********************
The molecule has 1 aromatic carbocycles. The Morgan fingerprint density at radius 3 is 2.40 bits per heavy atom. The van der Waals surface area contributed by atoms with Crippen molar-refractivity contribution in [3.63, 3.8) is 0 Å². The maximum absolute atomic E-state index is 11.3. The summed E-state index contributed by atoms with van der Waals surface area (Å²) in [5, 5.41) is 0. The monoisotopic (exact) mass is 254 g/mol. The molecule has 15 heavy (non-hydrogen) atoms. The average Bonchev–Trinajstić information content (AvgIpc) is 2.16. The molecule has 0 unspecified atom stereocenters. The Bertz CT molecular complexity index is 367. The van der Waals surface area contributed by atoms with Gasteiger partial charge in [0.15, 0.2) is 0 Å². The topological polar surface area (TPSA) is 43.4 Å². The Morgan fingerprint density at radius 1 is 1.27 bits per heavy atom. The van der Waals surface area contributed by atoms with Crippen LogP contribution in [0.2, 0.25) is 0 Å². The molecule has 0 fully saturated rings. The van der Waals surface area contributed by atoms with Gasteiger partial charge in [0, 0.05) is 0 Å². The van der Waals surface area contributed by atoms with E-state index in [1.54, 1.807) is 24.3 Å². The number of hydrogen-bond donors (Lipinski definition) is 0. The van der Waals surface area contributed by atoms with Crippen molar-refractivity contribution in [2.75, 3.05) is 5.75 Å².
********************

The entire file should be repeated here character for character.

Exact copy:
The molecule has 1 aromatic carbocycles. The Morgan fingerprint density at radius 3 is 2.40 bits per heavy atom. The van der Waals surface area contributed by atoms with Crippen molar-refractivity contribution in [3.63, 3.8) is 0 Å². The maximum absolute atomic E-state index is 11.3. The summed E-state index contributed by atoms with van der Waals surface area (Å²) in [5, 5.41) is 0. The monoisotopic (exact) mass is 254 g/mol. The molecule has 15 heavy (non-hydrogen) atoms. The average Bonchev–Trinajstić information content (AvgIpc) is 2.16. The molecule has 0 unspecified atom stereocenters. The Bertz CT molecular complexity index is 367. The van der Waals surface area contributed by atoms with Gasteiger partial charge in [0.15, 0.2) is 0 Å². The topological polar surface area (TPSA) is 43.4 Å². The Morgan fingerprint density at radius 1 is 1.27 bits per heavy atom. The van der Waals surface area contributed by atoms with Crippen LogP contribution in [0.2, 0.25) is 0 Å². The molecule has 0 fully saturated rings. The van der Waals surface area contributed by atoms with Gasteiger partial charge in [0, 0.05) is 0 Å². The van der Waals surface area contributed by atoms with E-state index in [1.54, 1.807) is 24.3 Å². The number of hydrogen-bond donors (Lipinski definition) is 0. The van der Waals surface area contributed by atoms with Crippen molar-refractivity contribution in [2.75, 3.05) is 5.75 Å².